Before I begin: The Cypress docs are very clear that while the Cypress API looks a lot like it’s based on
Promise’s, it actually isn’t. There’s plenty of detail about the fact that Cypress has it’s own command queuing mechanism which means that — in theory — there should be no need to write your own asynchronous Promise-based code. Nevertheless, since many of the Cypress commands appear Promise-like, your temptation to try and
catch an error or even write your own helper function that returns a
Promise would be completely understandable. My experience with the latter is what led me to write this post, in which I’ll share a simple trick for avoiding issues while using Promises in your Cypress test code.
We use the Cypress test framework at work for running our end-to-end tests both locally and on our continuous integration server (Jenkins). Aside from a touch of flakiness and some challenges with the Adobe ID login flow, Cypress has been excellent. That is, until I discovered that some test suites were running fine locally but being skipped altogether on Jenkins yet still passing due to the way I had written a helper script to read from sessionStorage, using Promises.
We use an internal feature flags service (similar to LaunchDarkly) to turn app features on and off across
prod environments. Since the service is internal, it uses our app’s access token to determine the enabled feature flags for the current user, on the environment they are signed in to. This part of the system works great.
As part of our end-to-end testing effort I wrote a helper function that determines if the test user has access to a given feature. After all, there is no point running a test on
stage if the relevant feature flag is off on
testUser1. The function I wrote uses
cy.request to hit our feature flag service directly with the access token reused by pulling it out of
sessionStorage. This is where things got interesting.
Promises in Cypress, by example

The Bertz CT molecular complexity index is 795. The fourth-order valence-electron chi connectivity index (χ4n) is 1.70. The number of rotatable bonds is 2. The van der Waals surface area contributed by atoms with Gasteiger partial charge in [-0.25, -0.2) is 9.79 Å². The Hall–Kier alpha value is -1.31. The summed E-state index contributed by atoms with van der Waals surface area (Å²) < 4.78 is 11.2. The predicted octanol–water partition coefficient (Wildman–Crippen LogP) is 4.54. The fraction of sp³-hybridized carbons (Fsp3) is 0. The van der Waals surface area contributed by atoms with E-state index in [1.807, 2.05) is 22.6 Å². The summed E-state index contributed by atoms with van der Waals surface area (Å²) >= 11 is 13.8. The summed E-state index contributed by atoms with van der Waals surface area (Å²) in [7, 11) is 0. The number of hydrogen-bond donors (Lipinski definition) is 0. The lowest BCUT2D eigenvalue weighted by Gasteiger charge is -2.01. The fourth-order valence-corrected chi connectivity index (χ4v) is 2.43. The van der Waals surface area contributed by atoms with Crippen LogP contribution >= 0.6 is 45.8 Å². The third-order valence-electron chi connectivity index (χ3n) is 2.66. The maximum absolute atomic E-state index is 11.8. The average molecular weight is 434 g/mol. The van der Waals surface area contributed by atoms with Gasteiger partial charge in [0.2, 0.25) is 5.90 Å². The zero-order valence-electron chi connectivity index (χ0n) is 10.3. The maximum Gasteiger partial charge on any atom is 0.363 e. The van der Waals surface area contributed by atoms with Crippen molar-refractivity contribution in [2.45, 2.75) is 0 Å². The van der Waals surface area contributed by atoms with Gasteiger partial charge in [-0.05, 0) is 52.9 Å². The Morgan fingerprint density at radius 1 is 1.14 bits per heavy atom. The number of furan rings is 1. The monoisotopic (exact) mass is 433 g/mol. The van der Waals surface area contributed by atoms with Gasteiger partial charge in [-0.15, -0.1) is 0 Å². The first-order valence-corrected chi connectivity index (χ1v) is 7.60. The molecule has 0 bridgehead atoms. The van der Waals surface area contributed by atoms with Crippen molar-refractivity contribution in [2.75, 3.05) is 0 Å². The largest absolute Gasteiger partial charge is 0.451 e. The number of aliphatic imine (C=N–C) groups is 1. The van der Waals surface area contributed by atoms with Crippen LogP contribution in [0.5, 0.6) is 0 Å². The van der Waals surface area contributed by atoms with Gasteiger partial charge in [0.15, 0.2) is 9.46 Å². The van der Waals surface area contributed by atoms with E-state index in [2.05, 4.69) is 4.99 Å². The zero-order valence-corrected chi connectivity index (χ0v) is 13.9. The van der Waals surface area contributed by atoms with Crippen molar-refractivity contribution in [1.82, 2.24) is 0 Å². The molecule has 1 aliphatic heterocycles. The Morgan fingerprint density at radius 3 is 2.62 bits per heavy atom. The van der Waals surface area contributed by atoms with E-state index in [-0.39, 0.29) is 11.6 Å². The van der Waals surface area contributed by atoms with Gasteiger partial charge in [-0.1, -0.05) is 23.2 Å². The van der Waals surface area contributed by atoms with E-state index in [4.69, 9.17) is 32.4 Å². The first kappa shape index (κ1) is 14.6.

I created a small function to read from
sessionStorage and asynchronously fulfill a Promise once the token was successfully read. It looked similar to the below code block (from a repository I created to demonstrate this issue: github.com/blefebvre/cypress-electron-promise-issue):
When this function is called, it immediately returns a Promise which only becomes fulfilled once
win.sessionStorage.getItem("token") is called and the token is read. Looks simple enough, right?
Aside! if you’re new to Promises, I’d like to take this moment to recommend We have a problem with promises by Nolan Lawson which completely changed the way that I thought about Promises when I was first wrapping my head around them. The Promises/A+ standard is also worth a read, and gets right to the point.
The above code looks correct, and Chrome thinks that it’s correct too! You could run a test that uses the above function and it would happily work locally when run via the Cypress UI, assuming you are targeting the Chrome browser.
However, if you were to run your tests using the Electron browser which ships with Cypress or headlessly (which uses Electron under the hood), the tests would do perhaps the worst thing they could: pass, but skip any test code which occurs after the call to
The Cypress docs truly are great, and the solution that I needed to make this work was in there all along: use the Cypress.Promise utility in your test code (which is Bluebird under the hood) instead of native Promises. A replacement for the above function could be written as follows:
The only difference is that I’m instantiating a new
Cypress.Promise in this block.
The one annoyance I found with using Cypress.Promise is that the resulting “Promise” cannot be
awaited natively, since the browser does not view it as an actual Promise. Other than that, this approach has been working great.
Dare to compare the resulting log output (left hand pane) of the identical test suite run on Chrome:
… with the result of that same test suite running on Electron:
Oops! It appears that the Electron browser encounters a native Promise and stops dead, but the test case is still marked as ✅. You’ll also notice that
await does not work with Cypress.Promise.
You can try out this code yourself here: github.com/blefebvre/cypress-electron-promise-issue
My hope is that by sharing my experience with this issue I can help someone avoid a headache. It is not lost on me that I could have avoided my own headache by reading the docs more thoroughly. My experience with Cypress has otherwise been great, and I still highly recommend that everyone check it out for their E2E testing needs.
Big thanks are due to the Cypress team for an awesome tool!